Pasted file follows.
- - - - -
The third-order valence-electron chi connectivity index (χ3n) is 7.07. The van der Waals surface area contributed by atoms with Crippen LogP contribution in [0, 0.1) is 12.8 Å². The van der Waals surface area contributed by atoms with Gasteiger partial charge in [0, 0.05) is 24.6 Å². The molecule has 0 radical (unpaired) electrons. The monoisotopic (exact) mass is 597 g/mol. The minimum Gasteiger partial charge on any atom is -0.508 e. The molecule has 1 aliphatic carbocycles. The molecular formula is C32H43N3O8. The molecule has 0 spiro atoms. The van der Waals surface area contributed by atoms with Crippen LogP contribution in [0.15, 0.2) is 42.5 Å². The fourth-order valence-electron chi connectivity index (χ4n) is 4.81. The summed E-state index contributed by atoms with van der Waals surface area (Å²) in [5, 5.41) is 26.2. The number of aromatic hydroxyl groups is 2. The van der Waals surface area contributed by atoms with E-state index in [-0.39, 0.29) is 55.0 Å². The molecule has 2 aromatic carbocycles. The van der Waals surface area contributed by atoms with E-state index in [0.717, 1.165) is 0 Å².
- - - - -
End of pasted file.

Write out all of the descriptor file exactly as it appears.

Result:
The third-order valence-electron chi connectivity index (χ3n) is 7.07. The van der Waals surface area contributed by atoms with Crippen LogP contribution in [0, 0.1) is 12.8 Å². The van der Waals surface area contributed by atoms with Gasteiger partial charge in [0, 0.05) is 24.6 Å². The molecule has 0 radical (unpaired) electrons. The monoisotopic (exact) mass is 597 g/mol. The minimum Gasteiger partial charge on any atom is -0.508 e. The molecule has 1 aliphatic carbocycles. The molecular formula is C32H43N3O8. The molecule has 0 spiro atoms. The van der Waals surface area contributed by atoms with Crippen LogP contribution in [0.15, 0.2) is 42.5 Å². The fourth-order valence-electron chi connectivity index (χ4n) is 4.81. The summed E-state index contributed by atoms with van der Waals surface area (Å²) in [5, 5.41) is 26.2. The number of aromatic hydroxyl groups is 2. The van der Waals surface area contributed by atoms with E-state index in [-0.39, 0.29) is 55.0 Å². The molecule has 2 aromatic carbocycles. The van der Waals surface area contributed by atoms with E-state index in [0.717, 1.165) is 0 Å².